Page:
June 2022
Volume 63, Issue 7
Open Access
ARVO Annual Meeting Abstract  |   June 2022
Ophthalmic Imaging and Impression Cytology Findings in the Child Health and Mortality Prevention Surveillance (CHAMPS) Network
Author Affiliations & Notes
  • Tolulope Fashina
    University of Nebraska Stanley M Truhlsen Eye Institute, Omaha, Nebraska, United States
  • Sanjana Kuthyar
    Philadelphia College of Osteopathic Medicine, Philadelphia, Pennsylvania, United States
  • Dianna Blau
    Centers for Disease Control and Prevention, Atlanta, Georgia, United States
  • Mischka Garel
    Emory University Emory Global Health Institute, Atlanta, Georgia, United States
  • Richard Oliech
    Kenya Medical Research Institute, Nairobi, Kenya
  • Janet Agaya
    Kenya Medical Research Institute, Nairobi, Kenya
  • Jean-Claude Mwanza
    University of North Carolina at Chapel Hill School of Medicine, Chapel Hill, North Carolina, United States
  • Amos Huachun
    University of Nebraska Stanley M Truhlsen Eye Institute, Omaha, Nebraska, United States
  • Prethy Rao
    Retina and Vitreous of Texas, Texas, United States
  • Hans E Grossniklaus
    Emory Eye Center, Atlanta, Georgia, United States
  • Kephas Otieno
    Kenya Medical Research Institute, Nairobi, Kenya
  • Victor Akelo
    Kenya Medical Research Institute, Nairobi, Kenya
  • Robert Breiman
    Global Health, Emory University School of Public Health, Atlanta, Georgia, United States
  • Jessica Shantha
    Francis I. Proctor Foundation for Ophthalmic Research, University of California San Francisco, California, United States
  • Steven Yeh
    University of Nebraska Stanley M Truhlsen Eye Institute, Omaha, Nebraska, United States
    Emory Eye Center, Atlanta, Georgia, United States
  • Footnotes
    Commercial Relationships   Tolulope Fashina None; Sanjana Kuthyar None; Dianna Blau None; Mischka Garel None; Richard Oliech None; Janet Agaya None; Jean-Claude Mwanza None; Amos Huachun None; Prethy Rao None; Hans Grossniklaus None; Kephas Otieno None; Victor Akelo None; Robert Breiman None; Jessica Shantha None; Steven Yeh None
  • Footnotes
    Support  None
Investigative Ophthalmology & Visual Science June 2022, Vol.63, 4471 – A0181. doi:
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      Tolulope Fashina, Sanjana Kuthyar, Dianna Blau, Mischka Garel, Richard Oliech, Janet Agaya, Jean-Claude Mwanza, Amos Huachun, Prethy Rao, Hans E Grossniklaus, Kephas Otieno, Victor Akelo, Robert Breiman, Jessica Shantha, Steven Yeh; Ophthalmic Imaging and Impression Cytology Findings in the Child Health and Mortality Prevention Surveillance (CHAMPS) Network. Invest. Ophthalmol. Vis. Sci. 2022;63(7):4471 – A0181.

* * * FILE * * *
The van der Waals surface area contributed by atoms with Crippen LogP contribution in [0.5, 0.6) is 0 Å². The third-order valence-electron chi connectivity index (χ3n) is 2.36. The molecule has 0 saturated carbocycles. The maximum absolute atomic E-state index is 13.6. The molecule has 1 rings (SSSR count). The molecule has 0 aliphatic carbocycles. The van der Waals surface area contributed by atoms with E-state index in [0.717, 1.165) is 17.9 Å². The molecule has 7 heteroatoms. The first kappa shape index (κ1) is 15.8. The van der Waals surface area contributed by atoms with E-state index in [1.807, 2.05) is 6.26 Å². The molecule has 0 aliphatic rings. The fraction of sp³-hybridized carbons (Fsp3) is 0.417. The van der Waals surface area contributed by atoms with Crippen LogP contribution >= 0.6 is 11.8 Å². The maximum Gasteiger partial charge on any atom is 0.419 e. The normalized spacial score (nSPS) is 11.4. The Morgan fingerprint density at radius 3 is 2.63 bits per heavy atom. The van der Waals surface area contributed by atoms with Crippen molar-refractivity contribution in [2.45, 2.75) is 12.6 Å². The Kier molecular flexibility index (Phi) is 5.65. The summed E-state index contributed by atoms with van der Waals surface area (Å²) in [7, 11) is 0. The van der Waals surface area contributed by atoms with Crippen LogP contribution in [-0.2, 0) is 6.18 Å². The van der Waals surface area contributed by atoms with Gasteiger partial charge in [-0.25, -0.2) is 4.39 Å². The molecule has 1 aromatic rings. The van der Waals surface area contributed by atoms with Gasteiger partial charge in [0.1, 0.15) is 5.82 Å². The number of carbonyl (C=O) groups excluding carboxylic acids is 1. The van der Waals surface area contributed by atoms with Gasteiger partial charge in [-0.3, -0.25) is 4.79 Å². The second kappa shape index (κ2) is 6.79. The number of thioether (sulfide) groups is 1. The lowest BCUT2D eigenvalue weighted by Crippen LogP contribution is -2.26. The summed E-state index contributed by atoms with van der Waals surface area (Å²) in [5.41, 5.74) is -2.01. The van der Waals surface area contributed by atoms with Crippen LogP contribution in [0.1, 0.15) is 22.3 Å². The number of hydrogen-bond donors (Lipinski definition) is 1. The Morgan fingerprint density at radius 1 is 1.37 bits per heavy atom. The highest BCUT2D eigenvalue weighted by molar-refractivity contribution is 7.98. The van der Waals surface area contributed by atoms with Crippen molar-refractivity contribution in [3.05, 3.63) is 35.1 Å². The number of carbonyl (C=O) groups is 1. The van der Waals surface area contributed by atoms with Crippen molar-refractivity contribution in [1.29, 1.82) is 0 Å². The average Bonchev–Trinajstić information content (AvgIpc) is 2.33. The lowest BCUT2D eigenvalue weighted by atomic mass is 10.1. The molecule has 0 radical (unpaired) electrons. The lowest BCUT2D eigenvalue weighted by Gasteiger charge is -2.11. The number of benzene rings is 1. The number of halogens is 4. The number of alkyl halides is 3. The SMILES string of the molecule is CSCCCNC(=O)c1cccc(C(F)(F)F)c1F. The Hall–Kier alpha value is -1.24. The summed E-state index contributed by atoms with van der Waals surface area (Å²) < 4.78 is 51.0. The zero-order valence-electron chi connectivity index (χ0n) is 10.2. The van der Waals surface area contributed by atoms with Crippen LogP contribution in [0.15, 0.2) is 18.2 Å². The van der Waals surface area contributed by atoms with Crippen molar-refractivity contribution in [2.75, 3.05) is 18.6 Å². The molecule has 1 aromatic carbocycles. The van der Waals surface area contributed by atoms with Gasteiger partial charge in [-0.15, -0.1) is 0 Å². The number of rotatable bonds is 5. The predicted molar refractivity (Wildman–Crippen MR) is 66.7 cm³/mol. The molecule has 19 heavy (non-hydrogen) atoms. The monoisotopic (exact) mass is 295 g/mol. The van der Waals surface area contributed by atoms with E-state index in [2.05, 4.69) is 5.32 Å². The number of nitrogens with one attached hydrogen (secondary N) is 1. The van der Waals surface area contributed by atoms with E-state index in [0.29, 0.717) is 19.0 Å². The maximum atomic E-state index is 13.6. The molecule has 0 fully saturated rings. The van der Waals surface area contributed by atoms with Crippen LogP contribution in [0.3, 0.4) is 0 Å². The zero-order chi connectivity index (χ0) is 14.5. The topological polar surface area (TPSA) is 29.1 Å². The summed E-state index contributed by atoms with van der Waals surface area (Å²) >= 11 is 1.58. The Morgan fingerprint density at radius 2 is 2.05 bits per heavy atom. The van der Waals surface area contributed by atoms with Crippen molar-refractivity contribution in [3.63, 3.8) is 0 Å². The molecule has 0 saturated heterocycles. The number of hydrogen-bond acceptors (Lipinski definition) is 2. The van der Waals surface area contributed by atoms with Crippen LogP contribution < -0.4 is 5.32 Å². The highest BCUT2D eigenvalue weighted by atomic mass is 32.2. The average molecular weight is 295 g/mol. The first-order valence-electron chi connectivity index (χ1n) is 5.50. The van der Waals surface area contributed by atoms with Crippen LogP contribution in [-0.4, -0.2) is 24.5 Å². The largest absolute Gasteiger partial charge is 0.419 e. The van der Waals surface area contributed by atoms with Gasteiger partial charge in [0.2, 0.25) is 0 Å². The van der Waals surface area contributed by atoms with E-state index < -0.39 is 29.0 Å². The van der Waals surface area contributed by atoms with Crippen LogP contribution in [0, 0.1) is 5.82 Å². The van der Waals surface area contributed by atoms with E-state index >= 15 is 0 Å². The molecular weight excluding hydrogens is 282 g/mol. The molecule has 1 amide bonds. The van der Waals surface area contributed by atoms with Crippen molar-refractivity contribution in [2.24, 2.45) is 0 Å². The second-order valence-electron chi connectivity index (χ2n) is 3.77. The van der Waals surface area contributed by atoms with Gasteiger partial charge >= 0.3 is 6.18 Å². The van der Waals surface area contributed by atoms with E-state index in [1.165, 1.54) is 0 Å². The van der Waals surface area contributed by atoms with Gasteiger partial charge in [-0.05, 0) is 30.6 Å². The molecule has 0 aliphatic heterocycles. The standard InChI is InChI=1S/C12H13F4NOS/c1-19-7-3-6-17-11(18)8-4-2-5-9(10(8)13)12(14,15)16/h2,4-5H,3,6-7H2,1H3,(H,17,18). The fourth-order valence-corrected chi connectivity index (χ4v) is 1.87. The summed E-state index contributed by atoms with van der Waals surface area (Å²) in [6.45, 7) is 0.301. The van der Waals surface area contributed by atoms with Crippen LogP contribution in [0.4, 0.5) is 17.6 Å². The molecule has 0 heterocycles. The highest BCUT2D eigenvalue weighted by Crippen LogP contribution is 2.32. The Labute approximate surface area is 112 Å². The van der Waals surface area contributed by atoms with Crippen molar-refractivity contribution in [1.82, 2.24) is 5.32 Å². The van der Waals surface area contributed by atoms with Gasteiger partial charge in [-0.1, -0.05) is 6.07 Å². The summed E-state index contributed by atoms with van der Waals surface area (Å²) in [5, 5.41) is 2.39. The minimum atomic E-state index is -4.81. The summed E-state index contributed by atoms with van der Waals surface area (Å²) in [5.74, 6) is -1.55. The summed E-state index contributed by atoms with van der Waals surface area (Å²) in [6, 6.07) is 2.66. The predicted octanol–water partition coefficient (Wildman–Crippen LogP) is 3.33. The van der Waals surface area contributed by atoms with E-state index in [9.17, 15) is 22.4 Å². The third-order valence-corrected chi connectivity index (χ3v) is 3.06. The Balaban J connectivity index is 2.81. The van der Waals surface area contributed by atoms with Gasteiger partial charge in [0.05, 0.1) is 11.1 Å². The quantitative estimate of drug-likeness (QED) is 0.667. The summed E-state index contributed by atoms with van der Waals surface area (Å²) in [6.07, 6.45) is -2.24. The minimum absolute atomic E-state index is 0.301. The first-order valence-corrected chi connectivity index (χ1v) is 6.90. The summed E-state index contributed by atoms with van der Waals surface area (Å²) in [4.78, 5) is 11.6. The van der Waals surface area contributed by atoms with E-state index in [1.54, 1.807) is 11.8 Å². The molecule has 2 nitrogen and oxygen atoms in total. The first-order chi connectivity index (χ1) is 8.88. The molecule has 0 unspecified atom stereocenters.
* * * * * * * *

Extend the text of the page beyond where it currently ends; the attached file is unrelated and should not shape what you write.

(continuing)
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      © ARVO (1962-2015); The Authors (2016-present)

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Abstract

Purpose : Under-five mortality (U5M) rate is disproportionately high in Sub-Saharan Africa. Prior studies have revealed an association between childhood blindness and U5M. Employing CHAMPS procedures which includes postmortem minimally invasive tissue sampling and testing, we studied the feasibility for eyes to provide supportive diagnostic information for determining etiologies of U5M.

Methods : Prospective assessment of the feasibility of photography and tissue sampling of postmortem eyes for identifying disease patterns correlating with ophthalmic disease and causes of U5M. Randomly selected cases of stillbirth and under-5 death from Kenya were enrolled. External, anterior, and posterior segment images were obtained with a portable camera, graded by 2 independent ophthalmologists, and adjudicated by a third ophthalmologist. Intra-class correlation coefficients (ICC) were calculated to determine the inter-rater reliability (IRR) of the grading scheme. Conjunctival specimens were obtained for impression cytology and molecular PCR detection of pathogens.

Results : Of 71 subjects (142 eyes) that underwent ophthalmic photography and standardized grading, external photos predominantly showed periorbital edema (16%), skin mottling (14%), ecchymosis (13%), and periorbital erythema (11%). Anterior segment findings were predominantly conjunctival injection (30%), corneal opacity (23%), and conjunctival icterus (16%). Posterior segment findings were predominantly macular whitening (51%), retinal fold (34%), and optic nerve pallor (9%). The ICC for posterior segment findings was 0.68, indicating moderate IRR. The ICC for external and anterior segment findings were < 0.50, indicating poor IRR for both measures.
Of 50 subjects (100 eyes) in which impression cytology was performed, goblet cells (78%), mucin spots (24%) and squamous metaplasia (5%) were observed. Other findings were acute inflammatory cells (4%), viral inclusions (4%), bacteria morphologies (7%), and fungal elements (3%).

Conclusions : In the postmortem assessment of causes of U5M, an ophthalmic surveillance protocol was implemented and feasible with moderate IRR for posterior segment findings on photography and gradable impression cytology specimens in most eyes assessed. Further studies of these diagnostics in relation to time-of-death may provide further insight into whether ocular findings may contribute to causes of U5M.

This abstract was presented at the 2022 ARVO Annual Meeting, held in Denver, CO, May 1-4, 2022, and virtually.

 

 

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